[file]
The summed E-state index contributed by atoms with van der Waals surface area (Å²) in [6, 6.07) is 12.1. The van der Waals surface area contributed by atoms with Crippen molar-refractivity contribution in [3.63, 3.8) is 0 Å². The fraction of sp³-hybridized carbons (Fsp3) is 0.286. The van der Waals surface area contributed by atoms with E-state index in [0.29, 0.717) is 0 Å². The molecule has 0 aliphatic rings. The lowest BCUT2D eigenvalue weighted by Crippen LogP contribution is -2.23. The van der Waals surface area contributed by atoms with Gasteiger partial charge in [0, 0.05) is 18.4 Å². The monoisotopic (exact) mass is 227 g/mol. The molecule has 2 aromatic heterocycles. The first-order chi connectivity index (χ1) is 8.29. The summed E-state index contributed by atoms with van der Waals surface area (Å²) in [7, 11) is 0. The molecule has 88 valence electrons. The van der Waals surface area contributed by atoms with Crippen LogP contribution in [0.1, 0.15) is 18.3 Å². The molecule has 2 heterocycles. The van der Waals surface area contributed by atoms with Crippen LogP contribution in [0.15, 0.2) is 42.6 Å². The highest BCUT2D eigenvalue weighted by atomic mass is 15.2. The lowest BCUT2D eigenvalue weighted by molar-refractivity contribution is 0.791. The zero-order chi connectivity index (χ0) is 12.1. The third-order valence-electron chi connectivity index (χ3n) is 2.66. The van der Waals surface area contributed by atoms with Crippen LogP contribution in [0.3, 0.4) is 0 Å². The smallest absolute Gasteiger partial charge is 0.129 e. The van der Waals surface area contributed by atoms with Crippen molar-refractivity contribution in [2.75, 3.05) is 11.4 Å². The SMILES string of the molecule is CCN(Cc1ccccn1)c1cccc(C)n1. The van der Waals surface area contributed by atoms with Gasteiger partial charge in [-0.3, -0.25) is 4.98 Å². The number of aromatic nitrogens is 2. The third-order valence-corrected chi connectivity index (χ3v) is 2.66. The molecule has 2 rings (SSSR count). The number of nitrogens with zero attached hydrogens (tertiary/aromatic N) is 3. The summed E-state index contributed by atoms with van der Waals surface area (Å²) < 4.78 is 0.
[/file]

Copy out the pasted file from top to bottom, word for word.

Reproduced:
The summed E-state index contributed by atoms with van der Waals surface area (Å²) in [6, 6.07) is 12.1. The van der Waals surface area contributed by atoms with Crippen molar-refractivity contribution in [3.63, 3.8) is 0 Å². The fraction of sp³-hybridized carbons (Fsp3) is 0.286. The van der Waals surface area contributed by atoms with E-state index in [0.29, 0.717) is 0 Å². The molecule has 0 aliphatic rings. The lowest BCUT2D eigenvalue weighted by Crippen LogP contribution is -2.23. The van der Waals surface area contributed by atoms with Gasteiger partial charge in [0, 0.05) is 18.4 Å². The monoisotopic (exact) mass is 227 g/mol. The molecule has 2 aromatic heterocycles. The first-order chi connectivity index (χ1) is 8.29. The summed E-state index contributed by atoms with van der Waals surface area (Å²) in [7, 11) is 0. The molecule has 88 valence electrons. The van der Waals surface area contributed by atoms with Crippen LogP contribution in [0.1, 0.15) is 18.3 Å². The molecule has 2 heterocycles. The van der Waals surface area contributed by atoms with Crippen LogP contribution in [0.15, 0.2) is 42.6 Å². The highest BCUT2D eigenvalue weighted by atomic mass is 15.2. The lowest BCUT2D eigenvalue weighted by molar-refractivity contribution is 0.791. The zero-order chi connectivity index (χ0) is 12.1. The third-order valence-electron chi connectivity index (χ3n) is 2.66. The van der Waals surface area contributed by atoms with Crippen LogP contribution in [0.3, 0.4) is 0 Å². The smallest absolute Gasteiger partial charge is 0.129 e. The van der Waals surface area contributed by atoms with Crippen molar-refractivity contribution in [2.75, 3.05) is 11.4 Å². The SMILES string of the molecule is CCN(Cc1ccccn1)c1cccc(C)n1. The van der Waals surface area contributed by atoms with Gasteiger partial charge in [-0.3, -0.25) is 4.98 Å². The number of aromatic nitrogens is 2. The third-order valence-corrected chi connectivity index (χ3v) is 2.66. The molecule has 2 rings (SSSR count). The number of nitrogens with zero attached hydrogens (tertiary/aromatic N) is 3. The summed E-state index contributed by atoms with van der Waals surface area (Å²) < 4.78 is 0.